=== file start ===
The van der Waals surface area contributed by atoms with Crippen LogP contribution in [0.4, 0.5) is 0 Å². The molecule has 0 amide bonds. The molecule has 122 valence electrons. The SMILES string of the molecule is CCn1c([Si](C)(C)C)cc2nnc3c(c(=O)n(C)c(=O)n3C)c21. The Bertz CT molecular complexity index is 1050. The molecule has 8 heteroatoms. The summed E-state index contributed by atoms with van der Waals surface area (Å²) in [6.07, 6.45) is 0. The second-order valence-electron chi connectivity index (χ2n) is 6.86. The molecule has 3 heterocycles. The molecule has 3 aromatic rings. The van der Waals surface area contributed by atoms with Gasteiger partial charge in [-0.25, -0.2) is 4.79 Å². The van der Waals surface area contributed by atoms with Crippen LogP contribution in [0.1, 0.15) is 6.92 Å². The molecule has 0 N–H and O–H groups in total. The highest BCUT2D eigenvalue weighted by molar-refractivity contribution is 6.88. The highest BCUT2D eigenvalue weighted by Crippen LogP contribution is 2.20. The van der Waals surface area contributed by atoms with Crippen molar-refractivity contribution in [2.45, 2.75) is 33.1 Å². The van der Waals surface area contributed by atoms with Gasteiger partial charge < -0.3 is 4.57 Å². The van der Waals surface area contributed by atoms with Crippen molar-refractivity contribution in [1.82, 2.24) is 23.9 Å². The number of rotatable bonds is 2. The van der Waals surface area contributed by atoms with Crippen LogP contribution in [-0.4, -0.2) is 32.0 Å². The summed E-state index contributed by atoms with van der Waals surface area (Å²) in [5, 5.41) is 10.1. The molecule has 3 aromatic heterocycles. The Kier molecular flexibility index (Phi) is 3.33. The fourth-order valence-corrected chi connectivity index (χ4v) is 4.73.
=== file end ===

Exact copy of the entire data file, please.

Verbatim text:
The van der Waals surface area contributed by atoms with Crippen LogP contribution in [0.4, 0.5) is 0 Å². The molecule has 0 amide bonds. The molecule has 122 valence electrons. The SMILES string of the molecule is CCn1c([Si](C)(C)C)cc2nnc3c(c(=O)n(C)c(=O)n3C)c21. The Bertz CT molecular complexity index is 1050. The molecule has 8 heteroatoms. The summed E-state index contributed by atoms with van der Waals surface area (Å²) in [6.07, 6.45) is 0. The second-order valence-electron chi connectivity index (χ2n) is 6.86. The molecule has 3 heterocycles. The molecule has 3 aromatic rings. The van der Waals surface area contributed by atoms with Gasteiger partial charge in [-0.25, -0.2) is 4.79 Å². The van der Waals surface area contributed by atoms with Crippen LogP contribution in [0.1, 0.15) is 6.92 Å². The molecule has 0 N–H and O–H groups in total. The highest BCUT2D eigenvalue weighted by molar-refractivity contribution is 6.88. The highest BCUT2D eigenvalue weighted by Crippen LogP contribution is 2.20. The van der Waals surface area contributed by atoms with Crippen molar-refractivity contribution in [2.45, 2.75) is 33.1 Å². The van der Waals surface area contributed by atoms with Gasteiger partial charge < -0.3 is 4.57 Å². The van der Waals surface area contributed by atoms with Crippen molar-refractivity contribution in [1.82, 2.24) is 23.9 Å². The number of rotatable bonds is 2. The van der Waals surface area contributed by atoms with Crippen LogP contribution in [-0.4, -0.2) is 32.0 Å². The summed E-state index contributed by atoms with van der Waals surface area (Å²) in [5, 5.41) is 10.1. The molecule has 3 aromatic heterocycles. The Kier molecular flexibility index (Phi) is 3.33. The fourth-order valence-corrected chi connectivity index (χ4v) is 4.73.